Missing measured values of the ADC


Active member
I have made measurements with the built-in ADC. When I displayed the data graphically, I noticed that certain values are missing or are displayed as "0". Interestingly these values are in the binary-typical distance of 64 to 65. Possibly it is a quantization problem. The following measured values are missing:
318 + 319
382 + 383
446 + 447
510 + 511
I have run measurements for some time, and summed up the measurement results. Normally the measured values are between 0 and 1024 (2^10) for a 10 bit measurement. I have now counted how often certain measured values were measured.
for example the measurement value 637 was measured 7679 times. The measurement value 638 was measured 599 times (which is also unusual), the measurement value 639 was not measured at all, while the next measurement value 640 was measured 7483 times. This is purely from the measurement technology not possible that there could be dropouts here. I assume that a certain bit in the converter does not work. Now I used another input pin and it is the same values that do not exist.
These were measurements, on my project. In the meantime, I put a noise generator on the analog input pin, and observed the noise. In fact, I see white lines in the graphical representation.

Then, because I wanted to rule out that it was due to serial reception, I caused an output of the values I mentioned earlier.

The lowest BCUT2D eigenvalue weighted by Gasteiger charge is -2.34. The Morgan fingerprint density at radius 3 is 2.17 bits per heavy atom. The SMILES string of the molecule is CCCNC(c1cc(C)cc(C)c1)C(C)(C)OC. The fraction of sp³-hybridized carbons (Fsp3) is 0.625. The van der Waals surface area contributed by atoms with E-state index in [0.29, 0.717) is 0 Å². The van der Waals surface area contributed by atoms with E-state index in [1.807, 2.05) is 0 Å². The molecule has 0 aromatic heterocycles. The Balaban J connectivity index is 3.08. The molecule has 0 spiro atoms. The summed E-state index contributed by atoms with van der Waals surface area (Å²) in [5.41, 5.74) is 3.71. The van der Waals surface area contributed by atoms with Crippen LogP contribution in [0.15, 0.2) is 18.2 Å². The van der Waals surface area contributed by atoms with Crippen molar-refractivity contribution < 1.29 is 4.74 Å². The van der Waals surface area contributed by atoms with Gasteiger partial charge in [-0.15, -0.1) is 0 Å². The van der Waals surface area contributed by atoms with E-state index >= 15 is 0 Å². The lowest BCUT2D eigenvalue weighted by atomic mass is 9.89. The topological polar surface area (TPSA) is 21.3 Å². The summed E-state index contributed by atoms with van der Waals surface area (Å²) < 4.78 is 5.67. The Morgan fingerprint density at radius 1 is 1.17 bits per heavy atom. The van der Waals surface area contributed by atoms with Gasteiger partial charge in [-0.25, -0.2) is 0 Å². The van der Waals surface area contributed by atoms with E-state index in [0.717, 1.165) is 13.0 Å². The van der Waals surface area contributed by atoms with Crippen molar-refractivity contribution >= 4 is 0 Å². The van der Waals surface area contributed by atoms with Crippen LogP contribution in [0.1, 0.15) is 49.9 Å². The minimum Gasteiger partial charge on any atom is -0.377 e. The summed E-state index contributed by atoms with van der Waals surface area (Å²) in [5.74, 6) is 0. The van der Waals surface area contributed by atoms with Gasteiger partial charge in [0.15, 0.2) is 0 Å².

In fact, these values are not output, but the ones right next to them are output. I made this last test with the attached program.

On the attached screenshot you can clearly see the horizontal lines in the noise

#include "TeensyTimerTool.h"
#include <ADC.h>

ADC *adc;

using namespace TeensyTimerTool;

int Val_u = 0;

void setup() {

  // Serial.begin(38400);

  adc = new ADC();


  // Methode 2
  adc->adc0->setReference(ADC_REFERENCE::REF_3V3);  // internal 3.3V ref
  adc->adc0->setAveraging(1);                       // samples per reading
  adc->adc0->setResolution(10);                     // bits of resolution

void loop() {  // Whole array send to SerialPort
  // read;

  Val_u = adc->adc0->analogRead(A17);

  if (Val_u == 319 || Val_u == 320 || Val_u == 446 || Val_u == 447 || Val_u == 448 || Val_u == 510 || Val_u == 511 || Val_u == 512) {



  • noise.jpg
    243.7 KB · Views: 64
Did you use a low impedance source to drive the ADC - many ADC only reach their published performance for low impedance drive. ADCs built in to microcontroller chips are usually a poor compromise in performance since the process used for high performance digital chips is not tuned for analog requirements.

You've not indicated which chip is involved BTW.
The noise generator should have an impedance of 50 ohms.

I would accept a non-linearity of the ADC, because this could be corrected. Also a somewhat slow calculation could be compensated by waiting. But that certain bits (2^6) are out is a more serious problem.

Would you please check the program, since I am a beginner in C++ it could be that I had built in a bug somewhere myself.

I use a Teensy 4.1
Interesting observation.
Did you perhaps change the amplitude of your (digitally-generated-noise?) generator to make sure it's not the generator causing this?
And what do you measure when using the generic analogRead(A17); without using the ADC library?

I noticed the thing during my spectrometer tests, because I create a point cloud so far.